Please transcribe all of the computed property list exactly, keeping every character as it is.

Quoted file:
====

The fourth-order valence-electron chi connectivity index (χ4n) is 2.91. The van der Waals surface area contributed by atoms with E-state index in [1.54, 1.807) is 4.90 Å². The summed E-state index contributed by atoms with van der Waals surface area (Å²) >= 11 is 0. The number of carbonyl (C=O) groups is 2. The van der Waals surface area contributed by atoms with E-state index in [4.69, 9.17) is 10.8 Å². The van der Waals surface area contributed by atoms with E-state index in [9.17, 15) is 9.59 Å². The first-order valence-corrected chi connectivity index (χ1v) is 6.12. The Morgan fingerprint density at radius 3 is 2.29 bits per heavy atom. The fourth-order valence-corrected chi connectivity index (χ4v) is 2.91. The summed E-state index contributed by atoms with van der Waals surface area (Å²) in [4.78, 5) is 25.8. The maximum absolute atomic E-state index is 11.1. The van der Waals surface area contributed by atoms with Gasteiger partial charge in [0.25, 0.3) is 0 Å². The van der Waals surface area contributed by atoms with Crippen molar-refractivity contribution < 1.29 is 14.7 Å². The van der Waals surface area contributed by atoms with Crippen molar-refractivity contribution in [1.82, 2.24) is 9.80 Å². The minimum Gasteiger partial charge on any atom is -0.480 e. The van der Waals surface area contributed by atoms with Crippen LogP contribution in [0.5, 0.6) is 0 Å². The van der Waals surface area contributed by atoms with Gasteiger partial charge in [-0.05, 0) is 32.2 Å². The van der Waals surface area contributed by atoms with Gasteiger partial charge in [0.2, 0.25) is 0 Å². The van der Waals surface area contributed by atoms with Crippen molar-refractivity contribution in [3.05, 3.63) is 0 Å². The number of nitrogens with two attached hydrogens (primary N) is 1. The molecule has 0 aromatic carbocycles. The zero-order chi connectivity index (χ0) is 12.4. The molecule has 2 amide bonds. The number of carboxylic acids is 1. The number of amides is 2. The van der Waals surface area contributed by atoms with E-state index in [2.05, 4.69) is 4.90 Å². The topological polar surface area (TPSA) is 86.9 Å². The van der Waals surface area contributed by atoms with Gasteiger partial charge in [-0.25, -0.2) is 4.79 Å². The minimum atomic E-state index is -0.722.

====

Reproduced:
The fourth-order valence-electron chi connectivity index (χ4n) is 2.91. The van der Waals surface area contributed by atoms with E-state index in [1.54, 1.807) is 4.90 Å². The summed E-state index contributed by atoms with van der Waals surface area (Å²) >= 11 is 0. The number of carbonyl (C=O) groups is 2. The van der Waals surface area contributed by atoms with E-state index in [4.69, 9.17) is 10.8 Å². The van der Waals surface area contributed by atoms with E-state index in [9.17, 15) is 9.59 Å². The first-order valence-corrected chi connectivity index (χ1v) is 6.12. The Morgan fingerprint density at radius 3 is 2.29 bits per heavy atom. The fourth-order valence-corrected chi connectivity index (χ4v) is 2.91. The summed E-state index contributed by atoms with van der Waals surface area (Å²) in [4.78, 5) is 25.8. The maximum absolute atomic E-state index is 11.1. The van der Waals surface area contributed by atoms with Gasteiger partial charge in [0.25, 0.3) is 0 Å². The van der Waals surface area contributed by atoms with Crippen molar-refractivity contribution < 1.29 is 14.7 Å². The van der Waals surface area contributed by atoms with Crippen molar-refractivity contribution in [1.82, 2.24) is 9.80 Å². The minimum Gasteiger partial charge on any atom is -0.480 e. The van der Waals surface area contributed by atoms with Crippen LogP contribution in [0.5, 0.6) is 0 Å². The van der Waals surface area contributed by atoms with Gasteiger partial charge in [-0.05, 0) is 32.2 Å². The van der Waals surface area contributed by atoms with Gasteiger partial charge in [0.2, 0.25) is 0 Å². The van der Waals surface area contributed by atoms with Crippen molar-refractivity contribution in [3.05, 3.63) is 0 Å². The number of nitrogens with two attached hydrogens (primary N) is 1. The molecule has 0 aromatic carbocycles. The zero-order chi connectivity index (χ0) is 12.4. The molecule has 2 amide bonds. The number of carboxylic acids is 1. The number of amides is 2. The van der Waals surface area contributed by atoms with E-state index in [2.05, 4.69) is 4.90 Å². The topological polar surface area (TPSA) is 86.9 Å². The van der Waals surface area contributed by atoms with Gasteiger partial charge in [-0.25, -0.2) is 4.79 Å². The minimum atomic E-state index is -0.722.